Author: Tobias Steiner

Call for contributions “Transgender Representation on Television” (Edited Collection, working title). Deadline: Sept 29, 2017.

Editors: Dr. Liora Elias (University of Minnesota, USA); Dr. Raechel Tiffe (Independent Scholar) Info for abstracts: Deadline September 29th; 250 word abstract – include name, title and affiliation Project: The last decade has brought changes for transgender people both on and off television. Just a decade ago, transgender people almost exclusively appeared on television as jokes, victims, or sex workers, almost always as one-dimensional, and almost entirely performed by cisgender actors. Today, we see the introduction of complex transgender characters, some of whom are played by transgender actors, many of whom have love interests, “good” jobs, and empathetic storylines....

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CfP: Poetics: Special Issue on “Global Tastes: The Transnational Spread of non-Anglo-American Culture”. Deadline: Sept 15, 2017.

Poetics: Journal of Empirical Research on Culture, the Media and the Arts Guest editors: Simone Varriale (University of Warwick, UK), Noa Lavie (The Academic College of Tel-Aviv Yaffo, Israel)   Globalization’s cultural effects have gained significant attention in the sociology of culture. Especially from the early 2000s, a growing literature on transnationally-connected cultural sectors has started exploring the asymmetries of economic and symbolic power between ‘centers’ and ‘peripheries’ of cultural production, the role of gatekeepers and organizations in mediating globalization processes, and the limits of cultural imperialism as an exhaustive framework for interpreting cultural globalization. Similarly, consumption studies have...

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This past winter, two new Turkish online streaming services released their first Turkish original shows: In January, Blu TV released Masum and in March, Puhu TV released Fi. A look at the production and success of these shows reveals how streaming is globalizing the Anglo-American notion of quality programming—a homogenization that is contrary to multidirectionality arguments supported by the rise of new centers of production. These multidirectionality arguments focus solely on the volume and route of global television flows, while a closer look at the content tells a different story. As Masum and Fi reveal, travelling content, regardless of...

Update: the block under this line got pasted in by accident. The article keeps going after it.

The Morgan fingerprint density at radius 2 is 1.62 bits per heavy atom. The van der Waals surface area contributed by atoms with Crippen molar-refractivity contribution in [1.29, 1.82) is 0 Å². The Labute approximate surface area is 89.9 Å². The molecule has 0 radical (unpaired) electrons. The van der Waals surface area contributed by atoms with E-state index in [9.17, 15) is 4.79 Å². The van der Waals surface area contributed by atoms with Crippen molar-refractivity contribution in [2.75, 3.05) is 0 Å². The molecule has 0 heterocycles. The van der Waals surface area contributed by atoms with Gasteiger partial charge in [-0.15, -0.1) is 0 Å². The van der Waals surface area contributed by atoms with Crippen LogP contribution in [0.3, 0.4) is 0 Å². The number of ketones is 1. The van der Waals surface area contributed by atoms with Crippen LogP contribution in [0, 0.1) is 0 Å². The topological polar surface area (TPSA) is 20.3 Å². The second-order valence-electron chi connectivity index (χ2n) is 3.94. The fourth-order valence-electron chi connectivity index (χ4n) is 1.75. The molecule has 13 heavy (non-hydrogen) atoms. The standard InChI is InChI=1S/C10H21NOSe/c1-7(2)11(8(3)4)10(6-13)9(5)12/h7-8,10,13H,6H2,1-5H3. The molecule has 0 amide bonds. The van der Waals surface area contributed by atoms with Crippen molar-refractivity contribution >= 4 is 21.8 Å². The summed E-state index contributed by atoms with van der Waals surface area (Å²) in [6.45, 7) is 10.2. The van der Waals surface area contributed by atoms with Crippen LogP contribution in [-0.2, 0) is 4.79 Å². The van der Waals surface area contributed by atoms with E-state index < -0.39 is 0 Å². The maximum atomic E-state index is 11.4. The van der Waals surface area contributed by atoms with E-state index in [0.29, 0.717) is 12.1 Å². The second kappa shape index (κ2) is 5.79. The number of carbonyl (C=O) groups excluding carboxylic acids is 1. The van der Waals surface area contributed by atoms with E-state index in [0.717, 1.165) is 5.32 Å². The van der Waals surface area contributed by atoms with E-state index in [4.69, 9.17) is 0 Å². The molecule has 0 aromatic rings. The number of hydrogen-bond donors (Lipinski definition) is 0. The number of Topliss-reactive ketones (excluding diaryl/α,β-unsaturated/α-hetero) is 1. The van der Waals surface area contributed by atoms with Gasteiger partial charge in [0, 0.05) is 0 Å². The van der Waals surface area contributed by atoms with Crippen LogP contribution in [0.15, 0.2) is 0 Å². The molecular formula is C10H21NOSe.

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CfP: Symposium “Revisiting Nostalgia and the Hyperreal” Jan 13, 2018 @Oxford Brookes University. Deadline: Sept 22, 2017

REVISITING NOSTALGIA AND THE HYPERREAL A Symposium at Oxford Brookes University Saturday January 13th 2018 This one day symposium aims to re-examine the discourse, debates, and products of the hyperreal in the light of contemporary media culture’s nostalgic impulses. Nostalgia is now a keystone in transnational popular culture – from the Instagram-framed figure of the urban hipster, the lifestyle promises of women’s magazines to the re-boot of the infinitely nostalgic Star Wars franchise. Just as nostalgia haunts media culture, it has also prompted us to look back towards the cultural theory that first began flagging up the nostalgic mode...

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The past weekend saw the annual San Diego Comic Con (SDCC) take place, an event which, as Lincoln Geraghty (2014: 96-103) has argued, has come to assume an increasing point of centrality within the screen industries as various intellectual property holders and brands use this to create buzz for new and returning series alike. Regarding (cult) television drama, this year saw promotional strategies either extended or initiated for series including Twin Peaks (1990-1; 2017- ), Star Trek: Discovery (2017- ), The CW’s Arrowverse and Marvel’s upcoming televisual output including The Defenders (2017) for Netflix and new ABC series Inhumans...

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